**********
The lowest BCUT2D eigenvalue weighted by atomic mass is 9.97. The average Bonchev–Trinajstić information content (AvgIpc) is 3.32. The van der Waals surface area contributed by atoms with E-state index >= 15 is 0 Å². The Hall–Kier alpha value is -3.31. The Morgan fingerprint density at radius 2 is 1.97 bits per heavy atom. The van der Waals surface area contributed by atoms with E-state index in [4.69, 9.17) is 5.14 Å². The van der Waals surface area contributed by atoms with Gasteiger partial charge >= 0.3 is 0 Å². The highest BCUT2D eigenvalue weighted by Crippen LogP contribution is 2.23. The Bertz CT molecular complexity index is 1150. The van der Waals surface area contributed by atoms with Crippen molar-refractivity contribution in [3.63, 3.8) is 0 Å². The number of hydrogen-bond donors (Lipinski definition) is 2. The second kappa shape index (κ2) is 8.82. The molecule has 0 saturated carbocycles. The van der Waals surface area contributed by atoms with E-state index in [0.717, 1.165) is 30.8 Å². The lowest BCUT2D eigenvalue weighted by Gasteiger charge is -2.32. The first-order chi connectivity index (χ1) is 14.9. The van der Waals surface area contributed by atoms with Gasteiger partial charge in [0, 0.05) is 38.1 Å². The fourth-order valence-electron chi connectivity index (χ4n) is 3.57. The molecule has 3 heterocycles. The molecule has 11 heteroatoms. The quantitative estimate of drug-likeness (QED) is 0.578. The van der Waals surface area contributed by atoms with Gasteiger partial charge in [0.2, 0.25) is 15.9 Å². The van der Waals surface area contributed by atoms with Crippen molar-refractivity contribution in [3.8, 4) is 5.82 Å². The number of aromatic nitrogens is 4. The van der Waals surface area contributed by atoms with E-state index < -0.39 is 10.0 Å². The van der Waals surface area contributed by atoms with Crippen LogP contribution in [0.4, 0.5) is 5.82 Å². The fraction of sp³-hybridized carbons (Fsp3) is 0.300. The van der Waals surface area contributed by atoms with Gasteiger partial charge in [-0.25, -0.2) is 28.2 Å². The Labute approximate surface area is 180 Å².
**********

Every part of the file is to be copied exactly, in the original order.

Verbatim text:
The lowest BCUT2D eigenvalue weighted by atomic mass is 9.97. The average Bonchev–Trinajstić information content (AvgIpc) is 3.32. The van der Waals surface area contributed by atoms with E-state index >= 15 is 0 Å². The Hall–Kier alpha value is -3.31. The Morgan fingerprint density at radius 2 is 1.97 bits per heavy atom. The van der Waals surface area contributed by atoms with E-state index in [4.69, 9.17) is 5.14 Å². The van der Waals surface area contributed by atoms with Gasteiger partial charge >= 0.3 is 0 Å². The highest BCUT2D eigenvalue weighted by Crippen LogP contribution is 2.23. The Bertz CT molecular complexity index is 1150. The van der Waals surface area contributed by atoms with Crippen molar-refractivity contribution in [3.63, 3.8) is 0 Å². The number of hydrogen-bond donors (Lipinski definition) is 2. The second kappa shape index (κ2) is 8.82. The molecule has 0 saturated carbocycles. The van der Waals surface area contributed by atoms with E-state index in [0.717, 1.165) is 30.8 Å². The lowest BCUT2D eigenvalue weighted by Gasteiger charge is -2.32. The first-order chi connectivity index (χ1) is 14.9. The van der Waals surface area contributed by atoms with Gasteiger partial charge in [0, 0.05) is 38.1 Å². The fourth-order valence-electron chi connectivity index (χ4n) is 3.57. The molecule has 3 heterocycles. The molecule has 11 heteroatoms. The quantitative estimate of drug-likeness (QED) is 0.578. The van der Waals surface area contributed by atoms with Gasteiger partial charge in [0.2, 0.25) is 15.9 Å². The van der Waals surface area contributed by atoms with Crippen molar-refractivity contribution in [3.8, 4) is 5.82 Å². The number of aromatic nitrogens is 4. The van der Waals surface area contributed by atoms with E-state index < -0.39 is 10.0 Å². The van der Waals surface area contributed by atoms with Crippen LogP contribution in [0.4, 0.5) is 5.82 Å². The fraction of sp³-hybridized carbons (Fsp3) is 0.300. The van der Waals surface area contributed by atoms with Gasteiger partial charge in [-0.25, -0.2) is 28.2 Å². The Labute approximate surface area is 180 Å².